From the Backyard… We Give Thanks

  |  November 27, 2014

As the snow falls on the mulched garden beds and I tidy up the back porch for the oncoming winter, I reflect on eleven springs, summers, and autumns spent lounging there. It’s a screened-in affair with enough space for a couch and two chairs and a couple of end tables. My back porch is almost bigger than my living room, and it gets more use during those warm seasons because it faces a magical expanse of woods. This affords me almost endless hours of tree-gazing, day and night. And for this, I am grateful.

After my husband retired and we bought this small house in the Catskills, we figured it would be our fixer-upper, one which we’d flip as soon as it was renovated enough to make a few bucks and move on to the next venture. But something happened. I started hanging out on the back porch, watching the birds and critters, smelling the fresh air without the annoyance of mosquitoes buzzing around my face, daydreaming and writing. Morning coffee and afternoon wine take on an air of luxury out there, even if I’m scuffling around in PJs or dirt-clad garden shorts.

And those storms that roll in on hot summer evenings are endlessly, dramatically entertaining. Sometimes a tree crashes to the ground. We hear them. Occasionally we see one go down, and I mourn the loss. Every year a family of phoebes nests on a window frame where we can catch the progress of their two or three broods of babies.Once an injured fawn crawled into a flower bed next to the house and died there. Last summer—for the first time in a decade of living amongst wild animals—I stood gaping as a black bear sauntered out of the woods and sniffed around my compost pile.


It is a privilege, I realize, to witness this small plot of nature up close in all the life and death drama that takes place around us. But having a back porch has practical value, too. When the temperature drops, it becomes a cold storage facility. Pots of soup too big for the refrigerator can be held overnight on a cold bluestone shelf. Root veggies and hardy greens can be stored in a mouse-proof wooden box. Today, I’m picking up a turkey and, with no room in the refrigerator to hold it over until roasting time, it will sit on the back porch. I’ll prop it in an easy chair and pour it a glass of sherry. I’ll toast my good fortune and wish the same to one and all. Everyone should enjoy such luxury.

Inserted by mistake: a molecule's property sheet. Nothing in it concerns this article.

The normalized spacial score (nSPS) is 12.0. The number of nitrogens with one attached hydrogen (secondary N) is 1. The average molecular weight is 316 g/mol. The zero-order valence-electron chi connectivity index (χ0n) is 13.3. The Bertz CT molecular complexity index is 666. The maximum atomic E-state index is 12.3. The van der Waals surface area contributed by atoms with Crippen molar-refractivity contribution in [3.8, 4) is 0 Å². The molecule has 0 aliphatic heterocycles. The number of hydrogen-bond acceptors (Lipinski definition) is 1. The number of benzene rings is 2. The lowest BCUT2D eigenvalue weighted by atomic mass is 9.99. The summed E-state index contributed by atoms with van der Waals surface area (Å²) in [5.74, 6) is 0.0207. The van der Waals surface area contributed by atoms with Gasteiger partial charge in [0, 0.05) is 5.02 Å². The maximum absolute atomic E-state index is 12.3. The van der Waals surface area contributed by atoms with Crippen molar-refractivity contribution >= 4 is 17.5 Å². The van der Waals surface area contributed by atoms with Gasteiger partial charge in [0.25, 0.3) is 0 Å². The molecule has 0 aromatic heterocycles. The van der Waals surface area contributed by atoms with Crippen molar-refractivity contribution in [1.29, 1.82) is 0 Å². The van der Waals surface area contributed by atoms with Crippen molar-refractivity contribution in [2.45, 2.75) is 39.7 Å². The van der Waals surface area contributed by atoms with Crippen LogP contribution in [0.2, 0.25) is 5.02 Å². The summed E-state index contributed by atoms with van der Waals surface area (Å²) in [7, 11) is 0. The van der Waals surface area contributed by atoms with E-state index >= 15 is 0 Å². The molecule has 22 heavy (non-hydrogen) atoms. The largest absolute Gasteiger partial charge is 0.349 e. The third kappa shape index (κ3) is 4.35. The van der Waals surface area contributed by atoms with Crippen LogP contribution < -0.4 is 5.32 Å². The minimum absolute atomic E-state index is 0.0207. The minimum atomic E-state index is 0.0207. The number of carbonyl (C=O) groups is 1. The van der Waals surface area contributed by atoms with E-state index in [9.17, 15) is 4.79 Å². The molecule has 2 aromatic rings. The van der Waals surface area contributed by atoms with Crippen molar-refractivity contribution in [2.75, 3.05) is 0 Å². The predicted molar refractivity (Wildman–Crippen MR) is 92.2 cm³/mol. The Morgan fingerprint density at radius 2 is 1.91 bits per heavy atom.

About Ann Hutton

Freelance writer Ann Hutton lives in upstate New York’s lush Hudson Valley. Her work has appeared in the Catskill Mountain Region Guide, Hudson Valley Magazine, Kaatskill Life Magazine, Green Door Magazine, Upstate House and Chronogram, and in Ulster Publishing’s community weeklies: Woodstock Times, Saugerties Times, Kingston Times, and New Paltz Times. A graduate of Union Institute and University at Vermont College, Ann is currently writing a motorcycle memoir with the working title Sitting in Motion: One Woman’s Midlife Adventure on Two Wheels.

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